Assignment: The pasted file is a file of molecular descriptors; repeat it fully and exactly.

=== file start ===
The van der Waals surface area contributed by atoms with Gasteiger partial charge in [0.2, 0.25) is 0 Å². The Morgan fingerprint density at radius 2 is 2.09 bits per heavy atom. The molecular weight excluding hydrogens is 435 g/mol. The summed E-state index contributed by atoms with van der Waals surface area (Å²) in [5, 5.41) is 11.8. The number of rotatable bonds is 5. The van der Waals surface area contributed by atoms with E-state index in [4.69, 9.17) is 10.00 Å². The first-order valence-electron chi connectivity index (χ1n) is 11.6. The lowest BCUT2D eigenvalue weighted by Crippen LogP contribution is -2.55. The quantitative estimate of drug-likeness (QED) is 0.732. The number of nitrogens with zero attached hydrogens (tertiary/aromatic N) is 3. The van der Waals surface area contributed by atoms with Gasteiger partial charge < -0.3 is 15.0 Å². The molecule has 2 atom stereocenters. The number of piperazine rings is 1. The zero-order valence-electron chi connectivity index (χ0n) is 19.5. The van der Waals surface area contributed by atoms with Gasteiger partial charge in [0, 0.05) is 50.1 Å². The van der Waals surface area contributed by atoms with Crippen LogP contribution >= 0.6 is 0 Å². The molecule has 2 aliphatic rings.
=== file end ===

The van der Waals surface area contributed by atoms with Gasteiger partial charge in [0.2, 0.25) is 0 Å². The Morgan fingerprint density at radius 2 is 2.09 bits per heavy atom. The molecular weight excluding hydrogens is 435 g/mol. The summed E-state index contributed by atoms with van der Waals surface area (Å²) in [5, 5.41) is 11.8. The number of rotatable bonds is 5. The van der Waals surface area contributed by atoms with E-state index in [4.69, 9.17) is 10.00 Å². The first-order valence-electron chi connectivity index (χ1n) is 11.6. The lowest BCUT2D eigenvalue weighted by Crippen LogP contribution is -2.55. The quantitative estimate of drug-likeness (QED) is 0.732. The number of nitrogens with zero attached hydrogens (tertiary/aromatic N) is 3. The van der Waals surface area contributed by atoms with Gasteiger partial charge < -0.3 is 15.0 Å². The molecule has 2 atom stereocenters. The number of piperazine rings is 1. The zero-order valence-electron chi connectivity index (χ0n) is 19.5. The van der Waals surface area contributed by atoms with Gasteiger partial charge in [0, 0.05) is 50.1 Å². The van der Waals surface area contributed by atoms with Crippen LogP contribution >= 0.6 is 0 Å². The molecule has 2 aliphatic rings.